Information hiding, as it pertains to computers, is about keeping parts of a program separate from other parts. There are many reasons to do this, one of the most common being ease of upgrading. If a program keeps its core separate from its interface, then one or the other can easily be changed without affecting its partner. This allows small changes to the program’s core features or the potential for a scalable interface, all while providing a simple upgrade process for the program. The key part of information hiding is encapsulation, keeping each segment of the program separate from all others.
There are many different ways to write computer programs. Early languages required the programmer to write the program in a continuous sequence; the first line of the program was at the top and the last line was at the bottom. As the program functioned, it basically moved downward through the code.
Modern programming languages rarely work in so strict a manner. Many rely on individual “objects” that will each perform a specific task. This not only simplifies writing the program, but it allows a specific piece of code to operate over and over without needing to be rewritten. For example, if the program requires a result from a specific math function five times, rather than writing that process out five times, the programmers will make that function into an object and have the program call it up five times.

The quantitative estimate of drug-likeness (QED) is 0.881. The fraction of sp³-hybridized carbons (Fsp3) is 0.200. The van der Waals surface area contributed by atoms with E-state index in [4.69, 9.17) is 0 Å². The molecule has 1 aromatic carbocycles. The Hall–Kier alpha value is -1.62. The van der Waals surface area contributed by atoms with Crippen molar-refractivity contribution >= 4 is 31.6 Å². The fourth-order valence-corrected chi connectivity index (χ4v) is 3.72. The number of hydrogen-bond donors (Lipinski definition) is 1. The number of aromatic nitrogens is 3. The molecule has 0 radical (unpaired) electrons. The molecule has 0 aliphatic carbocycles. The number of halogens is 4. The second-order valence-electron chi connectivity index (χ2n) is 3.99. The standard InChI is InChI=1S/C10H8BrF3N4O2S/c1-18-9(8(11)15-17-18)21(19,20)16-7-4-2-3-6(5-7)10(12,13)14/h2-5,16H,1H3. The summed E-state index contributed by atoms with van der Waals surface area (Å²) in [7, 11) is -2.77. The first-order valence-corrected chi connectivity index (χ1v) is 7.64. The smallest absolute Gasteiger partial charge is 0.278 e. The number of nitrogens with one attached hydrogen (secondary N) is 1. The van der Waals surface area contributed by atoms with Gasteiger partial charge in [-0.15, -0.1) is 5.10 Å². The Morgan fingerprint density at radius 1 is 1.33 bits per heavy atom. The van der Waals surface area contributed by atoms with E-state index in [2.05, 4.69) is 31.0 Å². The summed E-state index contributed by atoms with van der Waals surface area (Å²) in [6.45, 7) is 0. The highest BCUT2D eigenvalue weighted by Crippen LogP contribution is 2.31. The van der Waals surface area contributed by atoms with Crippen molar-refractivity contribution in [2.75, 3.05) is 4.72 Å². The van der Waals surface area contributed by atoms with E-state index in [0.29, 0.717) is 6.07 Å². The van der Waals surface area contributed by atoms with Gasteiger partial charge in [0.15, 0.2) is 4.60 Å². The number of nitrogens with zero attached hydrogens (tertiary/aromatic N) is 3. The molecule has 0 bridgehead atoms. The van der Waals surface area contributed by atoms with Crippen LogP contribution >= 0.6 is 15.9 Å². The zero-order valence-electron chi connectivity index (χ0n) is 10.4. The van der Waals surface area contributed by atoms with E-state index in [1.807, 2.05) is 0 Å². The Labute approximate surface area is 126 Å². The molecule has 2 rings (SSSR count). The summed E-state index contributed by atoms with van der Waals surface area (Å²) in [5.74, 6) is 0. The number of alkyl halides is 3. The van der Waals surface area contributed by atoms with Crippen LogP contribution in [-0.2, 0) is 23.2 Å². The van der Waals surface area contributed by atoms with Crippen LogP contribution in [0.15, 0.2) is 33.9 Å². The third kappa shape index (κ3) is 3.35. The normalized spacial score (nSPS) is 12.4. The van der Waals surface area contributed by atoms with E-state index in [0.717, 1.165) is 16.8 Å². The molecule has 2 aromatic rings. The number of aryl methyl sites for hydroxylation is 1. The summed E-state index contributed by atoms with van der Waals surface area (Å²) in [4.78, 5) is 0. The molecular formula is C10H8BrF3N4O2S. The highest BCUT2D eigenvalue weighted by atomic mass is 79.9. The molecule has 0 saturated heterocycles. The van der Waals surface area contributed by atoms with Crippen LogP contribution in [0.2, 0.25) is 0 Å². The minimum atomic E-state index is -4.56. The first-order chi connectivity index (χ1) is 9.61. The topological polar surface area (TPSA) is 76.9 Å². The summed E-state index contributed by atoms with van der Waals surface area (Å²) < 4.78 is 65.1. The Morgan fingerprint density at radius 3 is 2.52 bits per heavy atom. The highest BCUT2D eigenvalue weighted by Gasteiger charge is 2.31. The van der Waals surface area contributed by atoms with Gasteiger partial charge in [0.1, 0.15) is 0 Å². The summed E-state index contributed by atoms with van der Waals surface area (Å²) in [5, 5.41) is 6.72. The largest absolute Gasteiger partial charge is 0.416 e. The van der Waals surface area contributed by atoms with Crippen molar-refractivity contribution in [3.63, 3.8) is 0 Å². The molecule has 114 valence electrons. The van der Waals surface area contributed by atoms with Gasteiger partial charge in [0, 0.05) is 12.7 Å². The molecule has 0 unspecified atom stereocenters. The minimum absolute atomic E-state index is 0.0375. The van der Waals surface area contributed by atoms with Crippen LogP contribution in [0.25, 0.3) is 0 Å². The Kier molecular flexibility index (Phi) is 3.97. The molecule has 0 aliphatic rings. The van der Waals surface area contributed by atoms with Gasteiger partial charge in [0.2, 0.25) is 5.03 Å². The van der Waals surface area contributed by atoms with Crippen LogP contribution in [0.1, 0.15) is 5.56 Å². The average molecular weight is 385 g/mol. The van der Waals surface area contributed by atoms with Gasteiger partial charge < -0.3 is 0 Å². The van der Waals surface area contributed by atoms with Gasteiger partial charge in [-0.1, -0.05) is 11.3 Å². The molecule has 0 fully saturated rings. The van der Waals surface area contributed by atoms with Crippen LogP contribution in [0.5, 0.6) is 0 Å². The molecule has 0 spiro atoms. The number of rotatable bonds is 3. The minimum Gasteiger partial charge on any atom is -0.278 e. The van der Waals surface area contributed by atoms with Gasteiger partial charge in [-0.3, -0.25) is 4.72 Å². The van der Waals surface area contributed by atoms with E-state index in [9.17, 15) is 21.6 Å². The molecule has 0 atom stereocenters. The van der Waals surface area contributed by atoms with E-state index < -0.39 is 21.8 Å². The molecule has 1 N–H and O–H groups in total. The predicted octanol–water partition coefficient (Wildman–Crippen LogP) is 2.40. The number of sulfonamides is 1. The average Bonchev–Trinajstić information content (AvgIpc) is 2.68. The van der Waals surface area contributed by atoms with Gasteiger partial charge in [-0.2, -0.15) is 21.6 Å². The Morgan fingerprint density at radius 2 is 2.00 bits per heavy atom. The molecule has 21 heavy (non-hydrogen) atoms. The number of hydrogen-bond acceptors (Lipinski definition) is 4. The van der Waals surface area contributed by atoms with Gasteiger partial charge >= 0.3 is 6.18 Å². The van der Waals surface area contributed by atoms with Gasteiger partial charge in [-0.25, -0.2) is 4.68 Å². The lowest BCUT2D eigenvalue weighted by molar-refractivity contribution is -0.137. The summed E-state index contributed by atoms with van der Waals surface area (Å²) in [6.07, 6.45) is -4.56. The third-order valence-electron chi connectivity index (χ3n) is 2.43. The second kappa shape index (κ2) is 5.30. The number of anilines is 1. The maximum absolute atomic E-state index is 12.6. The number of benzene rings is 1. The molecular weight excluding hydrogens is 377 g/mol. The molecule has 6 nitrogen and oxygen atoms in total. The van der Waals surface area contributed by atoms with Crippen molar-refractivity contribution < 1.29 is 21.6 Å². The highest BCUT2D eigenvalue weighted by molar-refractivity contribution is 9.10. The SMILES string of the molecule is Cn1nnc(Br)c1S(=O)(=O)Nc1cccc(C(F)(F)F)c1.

The processes used in information hiding rely on the object nature of programming. When writing a program that utilizes these concepts, the objects are designated for individual portions of the program. In this case, a specific object may have multiple versions, each called on by a different segment of the program. In the example above, the same call is made five times in the program. If two of those calls were made by the interface and the core program made three, then the programmers would write two objects that were practically identical.
The main reason why programs use information hiding is to simplify modifications. If a portion of the program uses only its own objects, it is easier to modify that portion of the program. If objects are shared across the program, one small change could cause a failure in a seemingly unrelated part of the system.
The secondary reason for information hiding is security. If every part of a program operates as independently as possible, it is more difficult for a harmful process to cascade through the system. For instance, if a malicious program gains access to a certain part of the encapsulated system, it can only access the portion that it initially encounters. The other parts of the program remain, at least temporarily, untouched.